Looking for the SOAR project (Distributed open-rotor aircraft)? Head to soar-project.eu


An image from Sunrise Soar II, taken at 6:48am on August 7, 2010.

This site is dedicated to PROJECT SOAR, an ongoing series of high altitude balloon launches with the aim of photographing the edge of space on a small budget.

On July 17, 2010, our team embarked on an ambitious project: Launch a high altitude balloon carrying two cameras to capture sunrise from the edge of space, all with a budget of just a few hundred dollars.

The first capsule was launched from San Marcos, TX. It flew high and far, reaching an estimated altitude of 120,000 feet and traveling a distance of 80 miles before touching down in the rugged Texas Hill Country. Despite the use of a GPS-equipped cell phone tracking unit, the team was unable to locate the capsule in the difficult terrain. The images it captured would not be seen until September 6, when the capsule was located by the land's new owner.

Undaunted by the initial failure to locate the first mission's capsule, the team moved forward and reconvened in San Marcos to launch Sunrise Soar II on August 7, 2010. This time, redundant GPS tracking devices led to a prompt recovery just hours after launch. Sunrise Soar II reached an estimated altitude of 80,000 feet and flew 30 miles. The images it returned of the sun rising over the Earth's surface were breathtaking.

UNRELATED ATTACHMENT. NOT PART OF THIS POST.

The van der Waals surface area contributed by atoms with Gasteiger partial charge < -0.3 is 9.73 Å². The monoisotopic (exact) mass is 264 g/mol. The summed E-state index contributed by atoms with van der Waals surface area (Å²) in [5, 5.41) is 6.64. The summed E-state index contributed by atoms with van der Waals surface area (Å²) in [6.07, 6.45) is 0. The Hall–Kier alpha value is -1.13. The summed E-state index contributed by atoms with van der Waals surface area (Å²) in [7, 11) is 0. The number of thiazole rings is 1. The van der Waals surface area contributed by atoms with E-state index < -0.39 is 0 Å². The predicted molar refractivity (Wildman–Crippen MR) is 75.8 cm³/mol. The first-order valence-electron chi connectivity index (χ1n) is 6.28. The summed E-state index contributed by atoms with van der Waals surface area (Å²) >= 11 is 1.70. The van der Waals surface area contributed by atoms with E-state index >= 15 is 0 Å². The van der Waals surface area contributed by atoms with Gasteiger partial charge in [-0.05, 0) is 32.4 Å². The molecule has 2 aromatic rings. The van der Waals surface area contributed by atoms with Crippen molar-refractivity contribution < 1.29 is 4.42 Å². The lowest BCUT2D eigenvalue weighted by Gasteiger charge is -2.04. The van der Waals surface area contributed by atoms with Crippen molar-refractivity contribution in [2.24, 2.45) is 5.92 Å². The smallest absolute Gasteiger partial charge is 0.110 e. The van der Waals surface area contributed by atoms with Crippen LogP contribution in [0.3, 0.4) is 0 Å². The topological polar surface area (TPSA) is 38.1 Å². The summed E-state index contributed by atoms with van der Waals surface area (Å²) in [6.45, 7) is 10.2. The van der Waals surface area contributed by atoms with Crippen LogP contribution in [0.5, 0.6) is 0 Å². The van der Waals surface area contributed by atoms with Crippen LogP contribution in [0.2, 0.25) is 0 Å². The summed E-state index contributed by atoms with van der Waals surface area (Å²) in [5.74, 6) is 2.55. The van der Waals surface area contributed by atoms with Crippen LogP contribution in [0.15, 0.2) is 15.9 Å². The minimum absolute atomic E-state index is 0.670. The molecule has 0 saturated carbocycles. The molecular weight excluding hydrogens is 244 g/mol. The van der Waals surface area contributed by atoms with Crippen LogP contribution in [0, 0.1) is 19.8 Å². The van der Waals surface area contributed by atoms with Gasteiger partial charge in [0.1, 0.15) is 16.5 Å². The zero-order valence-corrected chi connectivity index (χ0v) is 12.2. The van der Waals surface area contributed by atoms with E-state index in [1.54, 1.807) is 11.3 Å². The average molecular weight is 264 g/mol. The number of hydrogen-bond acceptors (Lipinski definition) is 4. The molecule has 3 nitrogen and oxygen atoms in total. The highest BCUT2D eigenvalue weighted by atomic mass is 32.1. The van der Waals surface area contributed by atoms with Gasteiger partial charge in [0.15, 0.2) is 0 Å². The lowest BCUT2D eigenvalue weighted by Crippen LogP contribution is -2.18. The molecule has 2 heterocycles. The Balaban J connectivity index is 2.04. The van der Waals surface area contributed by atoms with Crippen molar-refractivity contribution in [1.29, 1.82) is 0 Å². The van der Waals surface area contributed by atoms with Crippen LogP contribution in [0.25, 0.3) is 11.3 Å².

On August 16, the team launched a third mission, Sunrise Soar III, again from San Marcos. Using the same procedures that led to the success of Sunrise Soar II, the team recovered the capsule on the same day, and once again the images were stunning. Sunrise Soar III ascended to an estimated altitude of 100,000 feet and traveled 40 miles.

With three successful missions in the space of two months, the team became confident in our techniques. We've since launched five more successful missions. We are currently exploring options for additional flights, each of which will attempt a unique angle on high altitude photography.

Explore our galleries to see images of the preparation, launch, flight and recovery of these missions.

Want to start your own high altitude balloon project? We recommend reading our detailed writeup documenting the second mission. Our findings have assisted educators and enthusiasts across the country in launching successful flights of their own.